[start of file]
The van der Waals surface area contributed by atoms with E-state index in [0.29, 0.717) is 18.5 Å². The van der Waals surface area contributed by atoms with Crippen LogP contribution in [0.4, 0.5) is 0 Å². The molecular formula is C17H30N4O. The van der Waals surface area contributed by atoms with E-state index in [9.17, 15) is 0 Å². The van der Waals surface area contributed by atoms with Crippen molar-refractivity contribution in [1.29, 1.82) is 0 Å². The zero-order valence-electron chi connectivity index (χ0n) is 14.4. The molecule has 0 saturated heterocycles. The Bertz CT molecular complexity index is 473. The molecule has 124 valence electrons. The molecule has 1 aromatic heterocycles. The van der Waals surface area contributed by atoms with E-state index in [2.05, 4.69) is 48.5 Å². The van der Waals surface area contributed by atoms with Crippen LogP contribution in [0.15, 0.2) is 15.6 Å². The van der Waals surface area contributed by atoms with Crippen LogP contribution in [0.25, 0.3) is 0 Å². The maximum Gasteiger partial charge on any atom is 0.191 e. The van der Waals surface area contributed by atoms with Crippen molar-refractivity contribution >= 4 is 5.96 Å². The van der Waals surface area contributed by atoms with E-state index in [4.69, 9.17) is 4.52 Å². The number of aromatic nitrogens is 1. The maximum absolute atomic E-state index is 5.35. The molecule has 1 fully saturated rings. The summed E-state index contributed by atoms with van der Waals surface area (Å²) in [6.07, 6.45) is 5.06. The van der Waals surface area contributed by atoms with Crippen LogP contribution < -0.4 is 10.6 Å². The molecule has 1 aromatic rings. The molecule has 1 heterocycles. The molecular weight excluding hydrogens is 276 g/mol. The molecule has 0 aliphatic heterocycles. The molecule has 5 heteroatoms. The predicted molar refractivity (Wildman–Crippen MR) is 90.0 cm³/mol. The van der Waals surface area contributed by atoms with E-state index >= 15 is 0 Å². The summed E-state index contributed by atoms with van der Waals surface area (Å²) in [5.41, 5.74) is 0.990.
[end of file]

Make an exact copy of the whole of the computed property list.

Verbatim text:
The van der Waals surface area contributed by atoms with E-state index in [0.29, 0.717) is 18.5 Å². The van der Waals surface area contributed by atoms with Crippen LogP contribution in [0.4, 0.5) is 0 Å². The molecular formula is C17H30N4O. The van der Waals surface area contributed by atoms with E-state index in [9.17, 15) is 0 Å². The van der Waals surface area contributed by atoms with Crippen molar-refractivity contribution in [1.29, 1.82) is 0 Å². The zero-order valence-electron chi connectivity index (χ0n) is 14.4. The molecule has 0 saturated heterocycles. The Bertz CT molecular complexity index is 473. The molecule has 124 valence electrons. The molecule has 1 aromatic heterocycles. The van der Waals surface area contributed by atoms with E-state index in [2.05, 4.69) is 48.5 Å². The van der Waals surface area contributed by atoms with Crippen LogP contribution in [0.15, 0.2) is 15.6 Å². The van der Waals surface area contributed by atoms with Crippen LogP contribution in [0.25, 0.3) is 0 Å². The maximum Gasteiger partial charge on any atom is 0.191 e. The van der Waals surface area contributed by atoms with Crippen molar-refractivity contribution >= 4 is 5.96 Å². The van der Waals surface area contributed by atoms with E-state index in [4.69, 9.17) is 4.52 Å². The number of aromatic nitrogens is 1. The maximum absolute atomic E-state index is 5.35. The molecule has 1 fully saturated rings. The summed E-state index contributed by atoms with van der Waals surface area (Å²) in [6.07, 6.45) is 5.06. The van der Waals surface area contributed by atoms with Crippen LogP contribution < -0.4 is 10.6 Å². The molecule has 1 aromatic rings. The molecule has 1 heterocycles. The molecular weight excluding hydrogens is 276 g/mol. The molecule has 0 aliphatic heterocycles. The molecule has 5 heteroatoms. The predicted molar refractivity (Wildman–Crippen MR) is 90.0 cm³/mol. The van der Waals surface area contributed by atoms with E-state index >= 15 is 0 Å². The summed E-state index contributed by atoms with van der Waals surface area (Å²) in [5.41, 5.74) is 0.990.